While farmers understand they can’t control the weather, many of them do what they can to minimize its impact. Too dry? Irrigate. Too wet? Drain it. Both of these options can be effective in improving crop yields, but, typically, they are costly options that result in paybacks that can take several years to realize.

But what if the land is being leased under either a cash rent or share cropped arrangement? Would it ever make sense to invest in improving land that the operator doesn’t own?

This is the question that Sam Clark knew he would face when he proposed that a farmer, who was leasing farmland from one of his landowner clients, share in the costs of upgrading a portion of it.

Case Study Scenario

Clark is the area representative for Halderman Farm Management Service, which provides complete or partial management services for over 650 farms with a market value in excess of $1 billion across the western hemisphere.

According to Clark, the farmer in this case was committed to improving the soil on the land he worked, whether he owned or leased it. “This operator has been incorporating no-till and minimum tillage practices into his operation for over 10 years in an effort to reduce soil erosion, improve soil health and increase organic matter,” he says.

Operation at a Glance

Location: Indiana

Operation: Sole proprietorship growing corn and soybeans (in rotation)

Total Acres: 2,800 (30% owned, 55% cash rent, 15% leased on shares)

Employees: 1 main operator/manager, 2 part-time/seasonal employees

Annual Revenue: $2.6 million (average of past 5 years)

The challenge for this grower was that about 120 acres on the lease were very wet. Not only did the farm have low areas that ponded, but also it naturally held water across all areas and soil types, Clark explains. “This made drying the soil out in the spring for planting a challenge. Nitrogen applications and post applications of herbicide were often also challenging depending on the weather and timing of the rainfall. Additionally, this farm had the potential for increased crop stress and damage during wet periods.”

At the same time, Clark believed this farm could be highly productive if the water issues could be controlled with a drainage system. Soil fertility was in good shape from years of management, and the farm is mostly good black soil, he says.

Really fixing the drainage issues across the farm required the land to be systematically tiled. But Clark knew it would be a costly fix. “Installing drainage tile like this is a major investment,” he says. “Typically, the landowner is responsible for tile improvements and repairs, but many property owners don’t have or want to make this kind of capital investment.”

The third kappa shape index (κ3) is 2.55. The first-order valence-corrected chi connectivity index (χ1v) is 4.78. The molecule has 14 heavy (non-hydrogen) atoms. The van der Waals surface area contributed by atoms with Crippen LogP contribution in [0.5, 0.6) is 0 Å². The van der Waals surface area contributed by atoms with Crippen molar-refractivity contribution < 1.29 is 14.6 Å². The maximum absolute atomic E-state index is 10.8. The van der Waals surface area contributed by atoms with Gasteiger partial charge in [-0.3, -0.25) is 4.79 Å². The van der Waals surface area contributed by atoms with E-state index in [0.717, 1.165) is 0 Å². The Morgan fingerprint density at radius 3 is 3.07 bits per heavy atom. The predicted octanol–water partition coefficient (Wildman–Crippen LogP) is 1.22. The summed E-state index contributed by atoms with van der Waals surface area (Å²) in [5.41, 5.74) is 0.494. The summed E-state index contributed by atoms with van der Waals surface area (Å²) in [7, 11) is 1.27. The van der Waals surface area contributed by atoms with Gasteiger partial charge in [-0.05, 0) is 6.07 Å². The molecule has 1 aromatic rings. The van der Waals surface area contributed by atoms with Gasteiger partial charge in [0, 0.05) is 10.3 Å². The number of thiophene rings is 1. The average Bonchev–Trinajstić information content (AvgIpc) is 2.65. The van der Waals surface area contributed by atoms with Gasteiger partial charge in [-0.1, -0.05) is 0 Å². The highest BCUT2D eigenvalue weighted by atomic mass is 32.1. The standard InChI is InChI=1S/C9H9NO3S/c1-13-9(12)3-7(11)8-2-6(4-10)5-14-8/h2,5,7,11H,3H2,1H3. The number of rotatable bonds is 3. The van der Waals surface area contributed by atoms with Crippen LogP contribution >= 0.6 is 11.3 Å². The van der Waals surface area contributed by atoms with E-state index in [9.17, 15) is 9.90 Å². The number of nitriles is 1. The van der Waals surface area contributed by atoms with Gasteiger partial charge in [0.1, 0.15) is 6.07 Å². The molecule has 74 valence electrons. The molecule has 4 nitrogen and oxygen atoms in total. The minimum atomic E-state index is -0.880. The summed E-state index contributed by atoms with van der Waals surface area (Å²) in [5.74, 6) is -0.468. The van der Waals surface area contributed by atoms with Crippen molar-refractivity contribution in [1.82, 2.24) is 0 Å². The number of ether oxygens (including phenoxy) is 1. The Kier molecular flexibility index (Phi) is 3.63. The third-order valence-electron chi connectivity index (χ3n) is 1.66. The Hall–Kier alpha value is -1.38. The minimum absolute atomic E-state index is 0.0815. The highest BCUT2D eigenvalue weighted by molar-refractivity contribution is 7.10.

Professional Consultant’s View

To lessen the impact of the costs involved in tiling 120 acres, Clark proposed the novel approach of cost sharing between the landowner and the farmer leasing the land.

“My recommendation was for the farmer to work together with the landowner and invest in the tile system as partners,” he explains. “A landowner and a farmer are already much like business partners in a typical lease arrangement, so I felt that this should not be much of a stretch. By making some adjustments to the lease structure we could develop an arrangement that would be advantageous and profitable for both parties.”

He estimated the total cost for installing the drainage tile on the 120 acre parcel would be a little over $100,000, and splitting the cost between the landowner and farmer would amount to $51,000 each.

The major benefits for the landowner were obvious. The tiled acreage would fetch a higher lease price vs. non-tiled area and this would go on for as long as he owned the property. But to take on the entire investment himself would double the payback period needed to recoup dollars required to complete the project.

While the per-acre rent landowners receive is based on several factors including soil type, according to Clark, the going rate in this particular area of Indiana has been somewhat fluid considering the change in commodity prices. In his analysis, the cash rent is based on rent from the previous year, which was in the range of $300-$320 per acre. He adds, “Things could change a lot this year when it comes to cash rents.”

Clark also understood that selling the concept of investing in land improvements on property the farmer did not own would take more detail with solid dollar figures to demonstrate the benefits for the grower.

To do so, Clark prepared a report that illustrated the feasibility of systematically installing the drainage tile. The proposal included payback schedules using various scenarios that would demonstrate how investing in the project would result in higher crop yields and profits for the producer.

Underlying Assumptions

In order to produce a reasonable payback schedule, Clark developed a detailed list of “assumptions” based on local conditions and his experience managing farmland. The following assumptions were made in Clark’s analysis:

Drainage Tile Specifications & Costs

To illustrate payback for the proposed tile drainage system, a detailed schedule was developed that included two different scenarios, along with cash rent or share lease options.